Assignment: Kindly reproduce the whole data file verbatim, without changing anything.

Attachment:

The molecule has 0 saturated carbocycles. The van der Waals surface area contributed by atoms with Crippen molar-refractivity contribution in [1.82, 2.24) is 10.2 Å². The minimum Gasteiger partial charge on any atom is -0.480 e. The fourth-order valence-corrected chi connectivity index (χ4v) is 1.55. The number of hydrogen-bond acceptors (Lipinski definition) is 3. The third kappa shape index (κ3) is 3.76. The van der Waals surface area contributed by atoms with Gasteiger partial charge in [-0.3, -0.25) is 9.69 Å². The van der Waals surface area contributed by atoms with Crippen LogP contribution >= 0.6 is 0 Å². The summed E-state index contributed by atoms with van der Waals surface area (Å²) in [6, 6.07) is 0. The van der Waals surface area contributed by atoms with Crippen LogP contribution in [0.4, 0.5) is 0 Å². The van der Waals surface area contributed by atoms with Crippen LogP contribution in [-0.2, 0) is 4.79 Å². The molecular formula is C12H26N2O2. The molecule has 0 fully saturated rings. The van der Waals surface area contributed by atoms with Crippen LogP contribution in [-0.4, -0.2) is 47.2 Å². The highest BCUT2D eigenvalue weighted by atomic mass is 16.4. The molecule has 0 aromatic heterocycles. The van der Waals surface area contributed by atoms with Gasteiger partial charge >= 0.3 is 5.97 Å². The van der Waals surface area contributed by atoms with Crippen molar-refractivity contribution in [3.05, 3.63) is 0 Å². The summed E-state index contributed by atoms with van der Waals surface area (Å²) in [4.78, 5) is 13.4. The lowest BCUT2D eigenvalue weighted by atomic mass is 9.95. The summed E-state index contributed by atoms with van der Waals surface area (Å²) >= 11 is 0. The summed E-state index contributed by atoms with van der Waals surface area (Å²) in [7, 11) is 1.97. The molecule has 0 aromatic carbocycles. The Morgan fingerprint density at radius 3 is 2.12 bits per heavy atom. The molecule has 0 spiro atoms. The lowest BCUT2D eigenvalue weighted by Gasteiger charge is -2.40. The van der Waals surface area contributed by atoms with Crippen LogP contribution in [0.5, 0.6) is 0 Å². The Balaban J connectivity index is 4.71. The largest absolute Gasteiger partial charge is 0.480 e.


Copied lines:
The molecule has 0 saturated carbocycles. The van der Waals surface area contributed by atoms with Crippen molar-refractivity contribution in [1.82, 2.24) is 10.2 Å². The minimum Gasteiger partial charge on any atom is -0.480 e. The fourth-order valence-corrected chi connectivity index (χ4v) is 1.55. The number of hydrogen-bond acceptors (Lipinski definition) is 3. The third kappa shape index (κ3) is 3.76. The van der Waals surface area contributed by atoms with Gasteiger partial charge in [-0.3, -0.25) is 9.69 Å². The van der Waals surface area contributed by atoms with Crippen LogP contribution >= 0.6 is 0 Å². The summed E-state index contributed by atoms with van der Waals surface area (Å²) in [6, 6.07) is 0. The van der Waals surface area contributed by atoms with Crippen LogP contribution in [0.4, 0.5) is 0 Å². The van der Waals surface area contributed by atoms with Crippen LogP contribution in [-0.2, 0) is 4.79 Å². The molecular formula is C12H26N2O2. The molecule has 0 fully saturated rings. The van der Waals surface area contributed by atoms with Crippen LogP contribution in [-0.4, -0.2) is 47.2 Å². The highest BCUT2D eigenvalue weighted by atomic mass is 16.4. The molecule has 0 aromatic heterocycles. The van der Waals surface area contributed by atoms with Gasteiger partial charge >= 0.3 is 5.97 Å². The van der Waals surface area contributed by atoms with Crippen molar-refractivity contribution in [3.05, 3.63) is 0 Å². The summed E-state index contributed by atoms with van der Waals surface area (Å²) in [4.78, 5) is 13.4. The lowest BCUT2D eigenvalue weighted by atomic mass is 9.95. The summed E-state index contributed by atoms with van der Waals surface area (Å²) >= 11 is 0. The summed E-state index contributed by atoms with van der Waals surface area (Å²) in [7, 11) is 1.97. The molecule has 0 aromatic carbocycles. The Morgan fingerprint density at radius 3 is 2.12 bits per heavy atom. The molecule has 0 spiro atoms. The lowest BCUT2D eigenvalue weighted by Gasteiger charge is -2.40. The van der Waals surface area contributed by atoms with Crippen LogP contribution in [0.5, 0.6) is 0 Å². The Balaban J connectivity index is 4.71. The largest absolute Gasteiger partial charge is 0.480 e.